Baby has high level of jaundice, and is put in blue light to reduce jaundice level.

How Long Does Jaundice Usually Last In Newborns? It Depends On A Few Factors

You likely imagine the first weeks of your child's life will be pure bliss, with a little stress peppered in as you adjust to caring for another human. But the anxiety can outweigh the joy if your baby has jaundice, as your concern for their health overshadows everything else. Figuring out how long jaundice typically lasts might qualm some of that fear, though.

Per Medical News Today, infant jaundice, most easily recognized by yellow discoloration of the skin and the eyes, occurs when a baby has excessive amounts of bilirubin in their system, a waste product that forms when red blood cells are broken down. The liver typically breaks down bilirubin, but if a baby's liver is underdeveloped, it won't be able to properly process the chemical, leading to the change in color. Despite the pronounced symptoms, jaundice typically looks scarier than it actually is, with most cases clearing up on their own. And it's surprisingly common. "Jaundice in babies occurs in over half in the first week following birth and does not pose a serious threat in most," Billie Lou Short, M.D., Chief, Division of Neonatology at Children’s National in Washington, D.C. tells Romper via email. However, she went onto to say that "levels should be obtained at discharge" and you should follow up with your pediatrician. The condition often appears a few days after delivery, which is part of the reason you'll have a newborn checkup in the first week or two after birth.


There are multiple levels of jaundice, and the duration of the condition varies depending on how serious your child's case is. Mild jaundice usually clears up on its own two to three weeks, with no medical intervention necessary. In these cases, your doctor will likely recommend more frequent feedings until the jaundice is gone, according to Mayo Clinic, as the feedings will increase how much bilirubin is released in their stool.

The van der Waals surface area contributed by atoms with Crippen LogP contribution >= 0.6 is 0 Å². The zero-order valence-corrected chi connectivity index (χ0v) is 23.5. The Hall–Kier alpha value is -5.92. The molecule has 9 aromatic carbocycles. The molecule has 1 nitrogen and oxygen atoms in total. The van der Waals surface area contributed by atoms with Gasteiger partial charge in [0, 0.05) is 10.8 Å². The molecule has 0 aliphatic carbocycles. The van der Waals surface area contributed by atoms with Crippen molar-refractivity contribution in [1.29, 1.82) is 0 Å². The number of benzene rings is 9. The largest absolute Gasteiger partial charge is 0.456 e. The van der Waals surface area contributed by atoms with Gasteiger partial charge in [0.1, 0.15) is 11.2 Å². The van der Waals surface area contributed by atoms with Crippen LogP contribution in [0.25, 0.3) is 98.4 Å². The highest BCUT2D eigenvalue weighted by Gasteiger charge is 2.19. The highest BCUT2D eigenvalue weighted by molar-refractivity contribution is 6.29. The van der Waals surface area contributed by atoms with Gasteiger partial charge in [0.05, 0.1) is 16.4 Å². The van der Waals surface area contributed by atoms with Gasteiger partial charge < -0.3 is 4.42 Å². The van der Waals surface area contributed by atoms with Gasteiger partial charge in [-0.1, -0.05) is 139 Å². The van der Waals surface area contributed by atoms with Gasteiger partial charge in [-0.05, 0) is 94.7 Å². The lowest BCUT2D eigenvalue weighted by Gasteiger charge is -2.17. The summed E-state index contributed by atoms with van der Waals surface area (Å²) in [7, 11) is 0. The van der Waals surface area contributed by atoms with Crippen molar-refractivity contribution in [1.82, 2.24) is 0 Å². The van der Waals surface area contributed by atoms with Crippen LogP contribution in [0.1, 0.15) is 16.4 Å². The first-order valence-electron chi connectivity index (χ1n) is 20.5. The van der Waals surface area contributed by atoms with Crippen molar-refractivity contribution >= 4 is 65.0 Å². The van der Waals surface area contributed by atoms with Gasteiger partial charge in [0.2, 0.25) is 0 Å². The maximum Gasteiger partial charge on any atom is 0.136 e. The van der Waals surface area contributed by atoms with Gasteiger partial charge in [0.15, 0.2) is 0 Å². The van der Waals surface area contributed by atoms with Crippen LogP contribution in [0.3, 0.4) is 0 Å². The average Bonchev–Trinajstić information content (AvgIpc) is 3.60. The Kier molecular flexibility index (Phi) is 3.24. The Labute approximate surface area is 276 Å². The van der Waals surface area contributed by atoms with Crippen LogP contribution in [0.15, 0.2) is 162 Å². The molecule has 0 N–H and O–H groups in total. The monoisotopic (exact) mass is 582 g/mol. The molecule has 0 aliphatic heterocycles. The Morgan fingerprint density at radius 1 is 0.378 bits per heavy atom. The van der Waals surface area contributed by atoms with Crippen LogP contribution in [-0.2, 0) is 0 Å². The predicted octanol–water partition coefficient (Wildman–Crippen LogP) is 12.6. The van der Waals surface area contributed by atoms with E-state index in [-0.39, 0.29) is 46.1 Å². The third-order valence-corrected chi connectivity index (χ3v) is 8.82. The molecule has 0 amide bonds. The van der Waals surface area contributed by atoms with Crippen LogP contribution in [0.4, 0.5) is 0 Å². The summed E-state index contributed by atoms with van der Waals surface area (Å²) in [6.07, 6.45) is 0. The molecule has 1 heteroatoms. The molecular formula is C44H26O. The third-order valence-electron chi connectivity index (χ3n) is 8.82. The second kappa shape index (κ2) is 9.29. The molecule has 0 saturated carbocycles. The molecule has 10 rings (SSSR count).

There are a few treatment options available for more serious cases of jaundice. The first is phototherapy, where the infant is placed under a bilirubin lamp. "Bilirubin lights, a blue colored light, is used to bring the level down in 98 percent of the cases," explains Short, and the treatment typically gets takes place in the hospital. "Most babies will need to be in the hospital, although new technology with bili-blankets containing the correct light color can be used at home, if the bilirubin level is only moderate and there is no risk for disease such as G6PD or Rh disease," Short says.

If phototherapy isn't effective, the next step is typically a blood transfusion, according to Medical News Today, as it physically removes the bilirubin. But your baby would have to be in the NICU for that treatment, which is why it isn't the first step. It's also possible to do a transfusion of immunoglobulin, but it also requires a stay in the NICU. In extremely rare cases, surgery or drug treatment is necessary. Again though, most cases of jaundice will go away on their own. And "if the baby needs the bilirubin lights and hospitalization, it is usually for only two to three days," says Short, so the experience will likely be over quickly even if it enough of an issue that hospitalization is required.

In all likelihood, your little one will be jaundice-free within a month of their birth. In rare cases, it can persist past then, but it's still relatively easy to treat even when it is more severe. All that said, Short tells Romper that untreated jaundice can cause a type of brain damage, known as kernicterus, so you should contact your pediatrician as soon as possible if you notice yellowing of your baby's skin or eyes. It's better to be safe than sorry.